suffered violations of his rights as guaranteed by the United
States Constitution. The challenged conviction arises out of
the Fresno County Superior Court, which is located within the
jurisdiction of this court. 28 U.S.C. § 2254(a); 28
April 24, 1996, Congress enacted the Antiterrorism and
Effective Death Penalty Act of 1996 (“AEDPA”),
which applies to all petitions for writ of habeas corpus
filed after its enactment. Lindh v. Murphy, 521 U.S.
320 (1997) (holding the AEDPA only applicable to cases filed
after statute's enactment). The instant petition was
filed after the enactment of the AEDPA and is therefore
governed by its provisions.
Legal Standard of Review
petition for writ of habeas corpus under 28 U.S.C. §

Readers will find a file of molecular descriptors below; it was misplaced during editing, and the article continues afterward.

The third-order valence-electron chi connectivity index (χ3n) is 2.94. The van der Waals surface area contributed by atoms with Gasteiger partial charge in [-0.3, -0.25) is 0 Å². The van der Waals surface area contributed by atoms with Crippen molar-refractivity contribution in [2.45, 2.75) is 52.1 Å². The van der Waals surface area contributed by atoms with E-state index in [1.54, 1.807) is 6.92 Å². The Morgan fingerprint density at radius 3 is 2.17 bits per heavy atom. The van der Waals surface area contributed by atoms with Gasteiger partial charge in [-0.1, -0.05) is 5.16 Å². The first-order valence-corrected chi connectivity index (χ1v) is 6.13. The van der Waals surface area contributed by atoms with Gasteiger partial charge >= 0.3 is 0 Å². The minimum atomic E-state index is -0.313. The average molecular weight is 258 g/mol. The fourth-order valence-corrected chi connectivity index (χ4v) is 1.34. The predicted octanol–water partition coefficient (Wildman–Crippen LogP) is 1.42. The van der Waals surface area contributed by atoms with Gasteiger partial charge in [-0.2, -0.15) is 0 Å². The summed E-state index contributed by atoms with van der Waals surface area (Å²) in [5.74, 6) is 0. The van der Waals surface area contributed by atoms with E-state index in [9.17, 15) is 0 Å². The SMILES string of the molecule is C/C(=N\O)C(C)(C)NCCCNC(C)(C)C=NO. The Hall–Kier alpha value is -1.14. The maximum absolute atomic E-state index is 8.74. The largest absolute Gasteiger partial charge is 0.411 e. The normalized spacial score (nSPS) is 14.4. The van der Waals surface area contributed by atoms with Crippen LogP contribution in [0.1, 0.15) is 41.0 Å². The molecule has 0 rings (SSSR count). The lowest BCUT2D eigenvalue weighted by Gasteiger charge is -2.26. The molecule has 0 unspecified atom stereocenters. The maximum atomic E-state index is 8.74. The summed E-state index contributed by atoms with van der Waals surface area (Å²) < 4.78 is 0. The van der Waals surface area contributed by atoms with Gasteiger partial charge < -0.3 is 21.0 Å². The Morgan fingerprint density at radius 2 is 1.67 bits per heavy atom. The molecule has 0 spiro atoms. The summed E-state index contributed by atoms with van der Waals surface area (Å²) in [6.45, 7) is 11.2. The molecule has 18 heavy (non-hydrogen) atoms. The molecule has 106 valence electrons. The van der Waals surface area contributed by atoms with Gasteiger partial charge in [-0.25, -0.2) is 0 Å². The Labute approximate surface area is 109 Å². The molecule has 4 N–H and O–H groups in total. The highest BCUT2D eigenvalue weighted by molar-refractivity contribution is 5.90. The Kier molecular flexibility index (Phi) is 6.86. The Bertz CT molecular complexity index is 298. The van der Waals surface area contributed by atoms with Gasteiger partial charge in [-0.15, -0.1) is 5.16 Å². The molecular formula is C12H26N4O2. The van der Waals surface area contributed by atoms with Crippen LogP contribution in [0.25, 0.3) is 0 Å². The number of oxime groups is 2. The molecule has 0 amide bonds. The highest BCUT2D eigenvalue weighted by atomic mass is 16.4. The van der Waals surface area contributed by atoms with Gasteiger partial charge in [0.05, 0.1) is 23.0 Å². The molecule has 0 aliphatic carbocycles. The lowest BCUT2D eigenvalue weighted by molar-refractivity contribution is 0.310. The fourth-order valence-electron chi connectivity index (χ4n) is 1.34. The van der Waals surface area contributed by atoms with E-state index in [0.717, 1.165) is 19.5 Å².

2254(d) will not be granted unless the petitioner can show
that the state court's adjudication of his claim: (1)
resulted in a decision that was contrary to, or involved an
unreasonable application of, clearly established Federal law,
as determined by the Supreme Court of the United States; or
(2) resulted in a decision that “was based on an
unreasonable determination of the facts in light of the
evidence presented in the State court proceeding. 28 U.S.C.
§ 2254(d); Lockyer v. Andrade, 538 U.S. 63,
70-71 (2003); Williams, 529 U.S. at 412-13.
court decision is “contrary to” clearly
established federal law “if it applies a rule that
contradicts the governing law set forth in [the Supreme
Court's] cases, or “if it confronts a set of facts
that is materially indistinguishable from a [Supreme Court]
decision but reaches a different result.” Brown v.
Payton, 544 U.S. 133, 141 (2005) (citing
Williams, 529 U.S. at 405-406).
Harrington v. Richter, 562 U.S. 86, 101 (2011), the
U.S. Supreme Court explained that an “unreasonable
application” of federal law is an objective test that
turns on “whether it is possible that fairminded
jurists could disagree” that the state court decision